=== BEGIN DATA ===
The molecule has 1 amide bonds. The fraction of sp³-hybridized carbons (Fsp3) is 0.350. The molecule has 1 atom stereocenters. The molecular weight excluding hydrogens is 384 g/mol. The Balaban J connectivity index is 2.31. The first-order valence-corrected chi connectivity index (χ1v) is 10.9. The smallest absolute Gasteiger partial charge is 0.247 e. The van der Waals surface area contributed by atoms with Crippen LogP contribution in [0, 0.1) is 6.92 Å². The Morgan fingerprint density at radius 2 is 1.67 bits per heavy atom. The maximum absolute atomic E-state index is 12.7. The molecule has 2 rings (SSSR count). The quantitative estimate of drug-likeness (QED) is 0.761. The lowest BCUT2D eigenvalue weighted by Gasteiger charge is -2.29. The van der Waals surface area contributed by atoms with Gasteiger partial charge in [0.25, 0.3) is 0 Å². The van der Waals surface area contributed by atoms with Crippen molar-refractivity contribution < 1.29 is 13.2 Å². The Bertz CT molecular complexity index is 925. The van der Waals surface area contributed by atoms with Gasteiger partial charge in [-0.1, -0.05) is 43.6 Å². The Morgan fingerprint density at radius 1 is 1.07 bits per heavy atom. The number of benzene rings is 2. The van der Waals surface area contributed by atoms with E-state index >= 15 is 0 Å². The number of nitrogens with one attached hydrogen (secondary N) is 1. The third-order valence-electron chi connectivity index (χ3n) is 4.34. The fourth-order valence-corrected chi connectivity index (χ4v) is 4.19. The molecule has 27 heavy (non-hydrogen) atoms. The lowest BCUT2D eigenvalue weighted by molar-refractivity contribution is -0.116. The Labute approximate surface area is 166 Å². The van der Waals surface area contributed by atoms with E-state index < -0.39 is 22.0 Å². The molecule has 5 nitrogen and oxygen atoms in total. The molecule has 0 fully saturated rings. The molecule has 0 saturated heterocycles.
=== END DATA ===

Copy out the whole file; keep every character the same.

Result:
The molecule has 1 amide bonds. The fraction of sp³-hybridized carbons (Fsp3) is 0.350. The molecule has 1 atom stereocenters. The molecular weight excluding hydrogens is 384 g/mol. The Balaban J connectivity index is 2.31. The first-order valence-corrected chi connectivity index (χ1v) is 10.9. The smallest absolute Gasteiger partial charge is 0.247 e. The van der Waals surface area contributed by atoms with Crippen LogP contribution in [0, 0.1) is 6.92 Å². The Morgan fingerprint density at radius 2 is 1.67 bits per heavy atom. The maximum absolute atomic E-state index is 12.7. The molecule has 2 rings (SSSR count). The quantitative estimate of drug-likeness (QED) is 0.761. The lowest BCUT2D eigenvalue weighted by Gasteiger charge is -2.29. The van der Waals surface area contributed by atoms with Gasteiger partial charge in [0.25, 0.3) is 0 Å². The van der Waals surface area contributed by atoms with Crippen molar-refractivity contribution < 1.29 is 13.2 Å². The Bertz CT molecular complexity index is 925. The van der Waals surface area contributed by atoms with Gasteiger partial charge in [-0.1, -0.05) is 43.6 Å². The Morgan fingerprint density at radius 1 is 1.07 bits per heavy atom. The number of benzene rings is 2. The van der Waals surface area contributed by atoms with E-state index >= 15 is 0 Å². The number of nitrogens with one attached hydrogen (secondary N) is 1. The third-order valence-electron chi connectivity index (χ3n) is 4.34. The fourth-order valence-corrected chi connectivity index (χ4v) is 4.19. The molecule has 27 heavy (non-hydrogen) atoms. The lowest BCUT2D eigenvalue weighted by molar-refractivity contribution is -0.116. The Labute approximate surface area is 166 Å². The van der Waals surface area contributed by atoms with E-state index < -0.39 is 22.0 Å². The molecule has 5 nitrogen and oxygen atoms in total. The molecule has 0 fully saturated rings. The molecule has 0 saturated heterocycles.